Hot Yoga: 1 day – 1 hour
Last but definitely not least, is the necessity of recreational activities. What is all of this training, if you’re not having fun. No matter how fanatical all of this may sound, I keep try to keep things light and enjoyable. Singing aloud to Pandora’s Odesza’s radio on my last set in the gym, hitting corners like the Tour de France on my road bike or interspersing dance moves into the final miles of my run. ‘Work hard. Play harder.’ is a conviction, most of my friends can testify my lifestyle towards. Whether it be a long hike through the woods, a weekend of vertical mileage rock climbing, music festival with friends or day at the beach, I love movement in the great outdoors. I believe one of the more toxic things in all of this training is stagnation. How can someone live up to the long hours of mountaineering, drudging it out on steep slopes of ice and snow if they cannot commit to a diligent way of life at lower altitudes? At the moment my steady pastimes include:
Rock Climbing: 2 weekends a month
Gym Climbing: 2 days – 2 hours
My intention for writing this post, moreover this series, is to further explain my training at the moment, however introductory it may be for the goal, in an effort to influence others and their own summit dreams. Besides the “you can never start too early”, my motive for beginning before the suggested 6 month training period is to discover my current abilities and set a base for myself. In all areas of life, a solid foundation is quintessential to perseverance. Without it, one cannot conceive progress. A plant will never grow without plowing the soil first and ensuring the land is suitable to yield. There’s no doubting the first two months have been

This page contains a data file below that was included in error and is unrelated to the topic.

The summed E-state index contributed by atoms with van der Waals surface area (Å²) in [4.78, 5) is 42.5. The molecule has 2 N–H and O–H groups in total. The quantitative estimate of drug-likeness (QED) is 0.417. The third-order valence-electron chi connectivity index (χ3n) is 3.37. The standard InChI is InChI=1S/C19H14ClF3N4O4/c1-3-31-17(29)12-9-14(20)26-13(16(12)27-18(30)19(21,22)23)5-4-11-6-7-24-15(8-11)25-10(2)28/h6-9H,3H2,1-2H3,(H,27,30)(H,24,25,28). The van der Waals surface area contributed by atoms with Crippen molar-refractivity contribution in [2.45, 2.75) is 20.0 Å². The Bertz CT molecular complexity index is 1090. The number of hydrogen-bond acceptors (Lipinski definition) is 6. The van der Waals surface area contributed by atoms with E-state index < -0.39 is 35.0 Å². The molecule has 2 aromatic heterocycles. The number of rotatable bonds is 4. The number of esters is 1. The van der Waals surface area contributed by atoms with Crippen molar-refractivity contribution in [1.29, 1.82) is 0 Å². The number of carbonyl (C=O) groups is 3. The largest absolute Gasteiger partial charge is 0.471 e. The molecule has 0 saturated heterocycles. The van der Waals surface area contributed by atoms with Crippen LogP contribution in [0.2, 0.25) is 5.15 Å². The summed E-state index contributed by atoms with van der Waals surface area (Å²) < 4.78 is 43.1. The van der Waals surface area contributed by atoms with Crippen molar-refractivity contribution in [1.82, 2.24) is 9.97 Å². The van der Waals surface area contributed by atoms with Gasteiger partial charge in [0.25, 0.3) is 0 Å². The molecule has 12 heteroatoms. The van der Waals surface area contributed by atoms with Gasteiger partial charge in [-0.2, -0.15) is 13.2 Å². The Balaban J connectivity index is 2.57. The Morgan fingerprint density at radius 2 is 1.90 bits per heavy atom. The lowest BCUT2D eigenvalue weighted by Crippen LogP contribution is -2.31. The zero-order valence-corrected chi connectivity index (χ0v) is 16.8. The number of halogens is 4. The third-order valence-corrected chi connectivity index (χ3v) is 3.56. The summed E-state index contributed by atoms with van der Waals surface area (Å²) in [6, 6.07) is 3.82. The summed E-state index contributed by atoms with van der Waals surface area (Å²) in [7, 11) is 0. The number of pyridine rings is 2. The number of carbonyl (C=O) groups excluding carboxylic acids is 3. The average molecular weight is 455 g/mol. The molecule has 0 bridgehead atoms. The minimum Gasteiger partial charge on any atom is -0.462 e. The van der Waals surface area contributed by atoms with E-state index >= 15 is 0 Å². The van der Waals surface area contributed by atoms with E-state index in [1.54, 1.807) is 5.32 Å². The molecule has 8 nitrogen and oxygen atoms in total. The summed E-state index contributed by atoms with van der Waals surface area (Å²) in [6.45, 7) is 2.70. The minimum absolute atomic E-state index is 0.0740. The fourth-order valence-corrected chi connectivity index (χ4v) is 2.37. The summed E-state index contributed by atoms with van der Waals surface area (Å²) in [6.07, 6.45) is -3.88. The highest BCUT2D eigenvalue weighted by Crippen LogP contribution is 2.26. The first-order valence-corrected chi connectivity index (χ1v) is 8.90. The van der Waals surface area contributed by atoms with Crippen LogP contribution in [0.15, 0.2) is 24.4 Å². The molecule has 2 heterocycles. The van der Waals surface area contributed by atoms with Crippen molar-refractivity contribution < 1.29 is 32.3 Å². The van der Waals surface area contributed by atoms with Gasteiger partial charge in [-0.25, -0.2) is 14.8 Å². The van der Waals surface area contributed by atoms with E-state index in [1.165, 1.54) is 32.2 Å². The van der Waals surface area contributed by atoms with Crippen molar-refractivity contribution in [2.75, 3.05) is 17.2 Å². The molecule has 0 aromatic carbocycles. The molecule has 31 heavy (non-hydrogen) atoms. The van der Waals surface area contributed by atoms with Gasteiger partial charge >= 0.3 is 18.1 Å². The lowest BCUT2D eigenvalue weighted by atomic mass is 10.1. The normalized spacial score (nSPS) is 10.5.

tough, not as much from a labor perspective but from that of scheduling, time management and accountability. The addition of a training and diet log helped out tremendously. Nevertheless, I’m always open to a partner or trainer to keep me pledged to the next stages as everything amps up. So if they’re any other ‘flatlanders’ out there with big dreams in the mountains, you know where to reach me. Until the next installment of the ‘Growth’ series, keep reaching for more and doing what you love!
Joseph Hobby 10/30/15
Brave Explorations. Soulful Discoveries.
“Special thanks to GORE and their phenomenal Running Wear line! The Magnitude 2.0 Zip shirt is one of my ‘go-to’ pieces, whether cold, rainy or hot outside, this layer covers it all. You can find this product and more at goreapparel.com“
“Also a huge amount of gratitude to Caleb Courson and his talent behind the lens”